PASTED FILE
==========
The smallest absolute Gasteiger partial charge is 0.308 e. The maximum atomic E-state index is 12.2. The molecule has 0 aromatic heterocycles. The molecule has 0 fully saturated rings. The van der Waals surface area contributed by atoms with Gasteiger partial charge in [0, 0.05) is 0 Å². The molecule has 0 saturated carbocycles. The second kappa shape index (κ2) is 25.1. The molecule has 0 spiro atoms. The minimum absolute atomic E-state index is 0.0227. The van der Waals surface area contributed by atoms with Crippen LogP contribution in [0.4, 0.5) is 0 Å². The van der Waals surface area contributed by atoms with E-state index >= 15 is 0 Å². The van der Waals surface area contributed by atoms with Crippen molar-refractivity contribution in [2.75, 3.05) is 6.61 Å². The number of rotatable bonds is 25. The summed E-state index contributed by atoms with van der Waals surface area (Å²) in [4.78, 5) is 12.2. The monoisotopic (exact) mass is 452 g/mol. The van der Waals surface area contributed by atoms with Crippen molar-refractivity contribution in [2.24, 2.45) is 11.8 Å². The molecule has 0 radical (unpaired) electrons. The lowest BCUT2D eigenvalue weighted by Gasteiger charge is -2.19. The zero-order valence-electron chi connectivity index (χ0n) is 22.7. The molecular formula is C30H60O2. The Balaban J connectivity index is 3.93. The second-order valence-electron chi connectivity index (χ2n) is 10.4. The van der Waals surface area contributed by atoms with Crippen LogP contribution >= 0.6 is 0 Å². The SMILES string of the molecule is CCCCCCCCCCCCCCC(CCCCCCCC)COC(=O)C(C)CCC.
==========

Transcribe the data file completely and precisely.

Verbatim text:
The smallest absolute Gasteiger partial charge is 0.308 e. The maximum atomic E-state index is 12.2. The molecule has 0 aromatic heterocycles. The molecule has 0 fully saturated rings. The van der Waals surface area contributed by atoms with Gasteiger partial charge in [0, 0.05) is 0 Å². The molecule has 0 saturated carbocycles. The second kappa shape index (κ2) is 25.1. The molecule has 0 spiro atoms. The minimum absolute atomic E-state index is 0.0227. The van der Waals surface area contributed by atoms with Crippen LogP contribution in [0.4, 0.5) is 0 Å². The van der Waals surface area contributed by atoms with E-state index >= 15 is 0 Å². The van der Waals surface area contributed by atoms with Crippen molar-refractivity contribution in [2.75, 3.05) is 6.61 Å². The number of rotatable bonds is 25. The summed E-state index contributed by atoms with van der Waals surface area (Å²) in [4.78, 5) is 12.2. The monoisotopic (exact) mass is 452 g/mol. The van der Waals surface area contributed by atoms with Crippen molar-refractivity contribution in [2.24, 2.45) is 11.8 Å². The molecule has 0 radical (unpaired) electrons. The lowest BCUT2D eigenvalue weighted by Gasteiger charge is -2.19. The zero-order valence-electron chi connectivity index (χ0n) is 22.7. The molecular formula is C30H60O2. The Balaban J connectivity index is 3.93. The second-order valence-electron chi connectivity index (χ2n) is 10.4. The van der Waals surface area contributed by atoms with Crippen LogP contribution >= 0.6 is 0 Å². The SMILES string of the molecule is CCCCCCCCCCCCCCC(CCCCCCCC)COC(=O)C(C)CCC.